• 2020 GAPNA Pharmacology Conference: Contemporary Pharmacology and Prescribing in Older AdultsJoin us at the 2020 GAPNA Pharmacology Conference:
    Contemporary Pharmacology and Prescribing in Older Adults

    April 14-18, 2020, Honolulu, HI.

    Earn up to 18 CNE hours.

     

    Find out more about it and REGISTER today!

  • 2019 Senior Report Senior Report: Older Americans have more options for home care, but still struggling.

    The United Health Foundation has released results of a sweeping new study benchmarking the health of older adults. The America's Health Rankings® Senior Report was created in partnership with GAPNA to improve the health of America's seniors.

    The data will help advanced practice nurses and other providers deliver quality care.

    Find out about it!

  • AwardNew for GAPNA members: MCM Education

    GAPNA has partnered with a MCM Education to offer an ongoing series of CNE programs available to GAPNA members. "Diagnosing and Managing Parkinson’s Disease in Older Adults," is the latest program offered.

    Parkinson’s disease (PD) is characterized by both motor and nonmotor symptoms. It is diagnosed based on the presence of two of four motor symptoms including rest tremor, bradykinesia, rigidity, and gait imbalance...

    Find out about it!

  • FREE continuing education credit is available for the following session:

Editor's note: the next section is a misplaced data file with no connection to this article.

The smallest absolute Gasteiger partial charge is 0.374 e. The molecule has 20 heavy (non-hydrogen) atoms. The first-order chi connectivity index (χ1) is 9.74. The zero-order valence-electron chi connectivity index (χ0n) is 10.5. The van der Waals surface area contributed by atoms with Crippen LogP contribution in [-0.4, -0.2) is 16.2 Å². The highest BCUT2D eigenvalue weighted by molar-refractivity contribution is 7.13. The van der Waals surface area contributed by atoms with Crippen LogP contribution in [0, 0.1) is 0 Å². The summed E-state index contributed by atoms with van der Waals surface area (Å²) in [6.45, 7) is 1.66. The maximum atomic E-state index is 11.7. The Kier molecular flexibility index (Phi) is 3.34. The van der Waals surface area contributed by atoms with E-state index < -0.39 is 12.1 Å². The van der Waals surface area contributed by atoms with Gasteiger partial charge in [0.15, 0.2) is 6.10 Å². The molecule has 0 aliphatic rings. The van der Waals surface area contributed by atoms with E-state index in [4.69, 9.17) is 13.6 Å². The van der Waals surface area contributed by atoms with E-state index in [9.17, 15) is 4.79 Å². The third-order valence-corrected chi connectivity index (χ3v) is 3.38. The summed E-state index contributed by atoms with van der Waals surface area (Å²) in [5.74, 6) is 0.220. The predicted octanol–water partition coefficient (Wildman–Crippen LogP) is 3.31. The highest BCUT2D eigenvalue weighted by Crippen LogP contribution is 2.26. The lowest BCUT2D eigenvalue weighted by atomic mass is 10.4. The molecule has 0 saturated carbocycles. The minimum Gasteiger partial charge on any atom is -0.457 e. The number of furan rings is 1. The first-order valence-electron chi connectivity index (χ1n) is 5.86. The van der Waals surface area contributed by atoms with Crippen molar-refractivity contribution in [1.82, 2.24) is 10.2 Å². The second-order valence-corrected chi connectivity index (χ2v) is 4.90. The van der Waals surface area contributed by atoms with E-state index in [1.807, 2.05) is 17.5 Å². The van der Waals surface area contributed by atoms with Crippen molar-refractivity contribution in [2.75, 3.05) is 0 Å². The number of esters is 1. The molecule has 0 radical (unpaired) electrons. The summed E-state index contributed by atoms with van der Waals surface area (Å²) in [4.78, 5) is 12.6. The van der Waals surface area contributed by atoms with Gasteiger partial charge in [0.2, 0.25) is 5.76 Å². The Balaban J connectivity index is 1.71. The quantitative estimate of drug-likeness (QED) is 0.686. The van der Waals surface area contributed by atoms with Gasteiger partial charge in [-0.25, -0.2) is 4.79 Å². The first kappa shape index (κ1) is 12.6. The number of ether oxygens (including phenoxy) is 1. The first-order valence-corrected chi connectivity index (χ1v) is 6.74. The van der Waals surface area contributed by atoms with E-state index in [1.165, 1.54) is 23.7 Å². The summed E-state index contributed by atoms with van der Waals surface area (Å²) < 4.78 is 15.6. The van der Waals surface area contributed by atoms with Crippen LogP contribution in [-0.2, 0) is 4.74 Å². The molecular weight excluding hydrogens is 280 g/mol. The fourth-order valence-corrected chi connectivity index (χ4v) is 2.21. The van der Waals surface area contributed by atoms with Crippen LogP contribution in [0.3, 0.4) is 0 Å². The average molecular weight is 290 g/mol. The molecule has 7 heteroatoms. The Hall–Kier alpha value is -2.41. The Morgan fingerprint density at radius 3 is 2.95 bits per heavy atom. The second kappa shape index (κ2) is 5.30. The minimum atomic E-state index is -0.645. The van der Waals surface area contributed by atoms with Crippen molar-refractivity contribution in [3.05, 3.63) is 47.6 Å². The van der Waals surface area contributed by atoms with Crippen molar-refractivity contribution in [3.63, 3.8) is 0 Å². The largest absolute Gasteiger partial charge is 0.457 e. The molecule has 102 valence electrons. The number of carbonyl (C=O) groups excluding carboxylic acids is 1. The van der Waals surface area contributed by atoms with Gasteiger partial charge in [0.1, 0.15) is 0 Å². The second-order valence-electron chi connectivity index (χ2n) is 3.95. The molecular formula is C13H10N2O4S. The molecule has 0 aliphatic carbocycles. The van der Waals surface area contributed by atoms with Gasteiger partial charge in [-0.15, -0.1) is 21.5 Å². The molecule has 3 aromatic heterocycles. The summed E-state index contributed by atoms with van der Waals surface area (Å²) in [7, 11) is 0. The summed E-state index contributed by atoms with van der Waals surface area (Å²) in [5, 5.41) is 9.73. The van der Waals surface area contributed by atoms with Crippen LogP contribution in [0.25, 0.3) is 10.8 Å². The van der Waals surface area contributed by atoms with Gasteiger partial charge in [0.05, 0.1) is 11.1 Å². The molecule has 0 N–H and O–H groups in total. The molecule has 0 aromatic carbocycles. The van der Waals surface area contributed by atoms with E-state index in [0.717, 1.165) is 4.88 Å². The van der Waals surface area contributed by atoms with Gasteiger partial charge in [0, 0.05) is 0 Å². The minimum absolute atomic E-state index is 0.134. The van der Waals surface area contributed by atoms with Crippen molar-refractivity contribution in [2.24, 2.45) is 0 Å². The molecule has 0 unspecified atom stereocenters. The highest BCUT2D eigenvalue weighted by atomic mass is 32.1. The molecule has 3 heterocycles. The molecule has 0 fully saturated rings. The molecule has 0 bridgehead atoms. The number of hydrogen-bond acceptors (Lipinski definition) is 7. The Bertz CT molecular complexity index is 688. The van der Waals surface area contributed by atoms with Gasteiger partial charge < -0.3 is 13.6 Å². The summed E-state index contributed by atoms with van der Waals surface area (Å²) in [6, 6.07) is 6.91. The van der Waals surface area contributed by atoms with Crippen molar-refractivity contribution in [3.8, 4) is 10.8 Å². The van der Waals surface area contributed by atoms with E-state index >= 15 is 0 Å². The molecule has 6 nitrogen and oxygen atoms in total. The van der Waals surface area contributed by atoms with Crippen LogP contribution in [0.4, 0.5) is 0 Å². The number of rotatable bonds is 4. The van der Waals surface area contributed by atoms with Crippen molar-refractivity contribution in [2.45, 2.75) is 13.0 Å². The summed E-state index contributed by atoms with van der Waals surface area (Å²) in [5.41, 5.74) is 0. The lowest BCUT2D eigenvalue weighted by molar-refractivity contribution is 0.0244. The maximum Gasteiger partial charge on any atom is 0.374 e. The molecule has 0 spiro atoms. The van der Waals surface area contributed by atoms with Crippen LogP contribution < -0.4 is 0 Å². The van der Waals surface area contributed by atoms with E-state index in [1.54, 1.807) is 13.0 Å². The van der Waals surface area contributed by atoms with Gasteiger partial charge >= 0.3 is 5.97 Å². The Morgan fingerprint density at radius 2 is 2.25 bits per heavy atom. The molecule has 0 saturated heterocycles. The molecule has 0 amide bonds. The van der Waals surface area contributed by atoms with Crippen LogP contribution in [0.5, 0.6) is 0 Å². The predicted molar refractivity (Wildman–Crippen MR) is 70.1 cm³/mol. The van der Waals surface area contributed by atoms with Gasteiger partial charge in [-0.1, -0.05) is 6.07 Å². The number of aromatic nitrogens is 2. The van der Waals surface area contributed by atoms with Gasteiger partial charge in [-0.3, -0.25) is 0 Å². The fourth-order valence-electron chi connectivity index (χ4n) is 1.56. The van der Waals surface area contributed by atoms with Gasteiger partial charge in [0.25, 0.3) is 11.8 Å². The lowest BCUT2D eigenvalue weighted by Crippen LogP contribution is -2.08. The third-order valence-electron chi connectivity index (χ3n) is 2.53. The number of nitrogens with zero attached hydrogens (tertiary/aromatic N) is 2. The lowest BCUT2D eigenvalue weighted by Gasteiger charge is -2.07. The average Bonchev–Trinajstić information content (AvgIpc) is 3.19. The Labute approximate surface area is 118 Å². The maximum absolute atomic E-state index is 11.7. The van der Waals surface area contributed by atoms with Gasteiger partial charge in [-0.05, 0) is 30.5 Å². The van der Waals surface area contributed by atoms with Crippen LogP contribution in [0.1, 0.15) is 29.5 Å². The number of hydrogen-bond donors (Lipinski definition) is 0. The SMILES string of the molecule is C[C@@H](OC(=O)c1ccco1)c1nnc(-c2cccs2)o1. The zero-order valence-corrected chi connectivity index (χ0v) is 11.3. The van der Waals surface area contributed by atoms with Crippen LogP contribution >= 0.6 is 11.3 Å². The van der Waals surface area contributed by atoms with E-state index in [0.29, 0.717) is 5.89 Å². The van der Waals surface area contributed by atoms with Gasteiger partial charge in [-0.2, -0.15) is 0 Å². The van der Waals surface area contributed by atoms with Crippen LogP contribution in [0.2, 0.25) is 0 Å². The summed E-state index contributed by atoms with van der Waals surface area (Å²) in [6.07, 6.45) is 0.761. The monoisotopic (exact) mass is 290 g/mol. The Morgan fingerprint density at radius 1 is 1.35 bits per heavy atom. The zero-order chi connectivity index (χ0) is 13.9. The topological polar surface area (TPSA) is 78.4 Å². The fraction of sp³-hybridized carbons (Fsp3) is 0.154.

"Dementia Management Update"

    (session captured at the GAPNA 2018 Annual Conference)


    For September/October 2019 - Get Your Free CNE Now!

Antipsychotic Choices in Nursing Homes Partly Influenced by Nursing Home’s Prescribing Culture

A new study reveals the majority of nursing homes favor treating patients with atypical antipsychotics.

Using a variety of data sources, including Medicaid and Medicare data, the researchers identified 65,618 patients 65 years or older residing in nursing homes in 45 states.

All had started treatment with an antipsychotic after their admission between 2001 and 2005.

Nearly half of the nursing homes studied (45%) never prescribed a conventional antipsychotic medication.

In fact, 91.2% of patients started treatment with an atypical medication. Of the 8.8% of patients treated with a conventional medication, the most frequently prescribed drugs were haloperidol (86%) and chlorpromazine (8%).

See the complete study at Huybrechts, K.F. et al. (2012). Variation in antipsychotic treatment choice across US nursing homes. Journal of Clinical Psychopharmacology, 32(1), 11-17.

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